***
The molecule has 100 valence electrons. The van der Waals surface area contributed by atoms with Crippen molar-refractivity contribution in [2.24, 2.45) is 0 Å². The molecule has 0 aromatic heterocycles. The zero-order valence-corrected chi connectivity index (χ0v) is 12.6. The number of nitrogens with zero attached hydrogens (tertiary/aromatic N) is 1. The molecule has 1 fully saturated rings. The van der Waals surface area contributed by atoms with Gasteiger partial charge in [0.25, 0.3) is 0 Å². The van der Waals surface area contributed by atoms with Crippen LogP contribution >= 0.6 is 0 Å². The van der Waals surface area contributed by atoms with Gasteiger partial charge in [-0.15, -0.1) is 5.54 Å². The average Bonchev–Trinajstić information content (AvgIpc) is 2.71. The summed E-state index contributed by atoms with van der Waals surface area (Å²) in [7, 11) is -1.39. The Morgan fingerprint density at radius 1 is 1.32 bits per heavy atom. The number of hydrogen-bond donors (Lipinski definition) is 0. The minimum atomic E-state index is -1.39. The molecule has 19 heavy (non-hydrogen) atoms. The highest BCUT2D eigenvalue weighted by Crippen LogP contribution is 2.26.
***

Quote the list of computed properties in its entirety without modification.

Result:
The molecule has 100 valence electrons. The van der Waals surface area contributed by atoms with Crippen molar-refractivity contribution in [2.24, 2.45) is 0 Å². The molecule has 0 aromatic heterocycles. The zero-order valence-corrected chi connectivity index (χ0v) is 12.6. The number of nitrogens with zero attached hydrogens (tertiary/aromatic N) is 1. The molecule has 1 fully saturated rings. The van der Waals surface area contributed by atoms with Gasteiger partial charge in [0.25, 0.3) is 0 Å². The van der Waals surface area contributed by atoms with Crippen LogP contribution >= 0.6 is 0 Å². The van der Waals surface area contributed by atoms with Gasteiger partial charge in [-0.15, -0.1) is 5.54 Å². The average Bonchev–Trinajstić information content (AvgIpc) is 2.71. The summed E-state index contributed by atoms with van der Waals surface area (Å²) in [7, 11) is -1.39. The Morgan fingerprint density at radius 1 is 1.32 bits per heavy atom. The number of hydrogen-bond donors (Lipinski definition) is 0. The minimum atomic E-state index is -1.39. The molecule has 19 heavy (non-hydrogen) atoms. The highest BCUT2D eigenvalue weighted by Crippen LogP contribution is 2.26.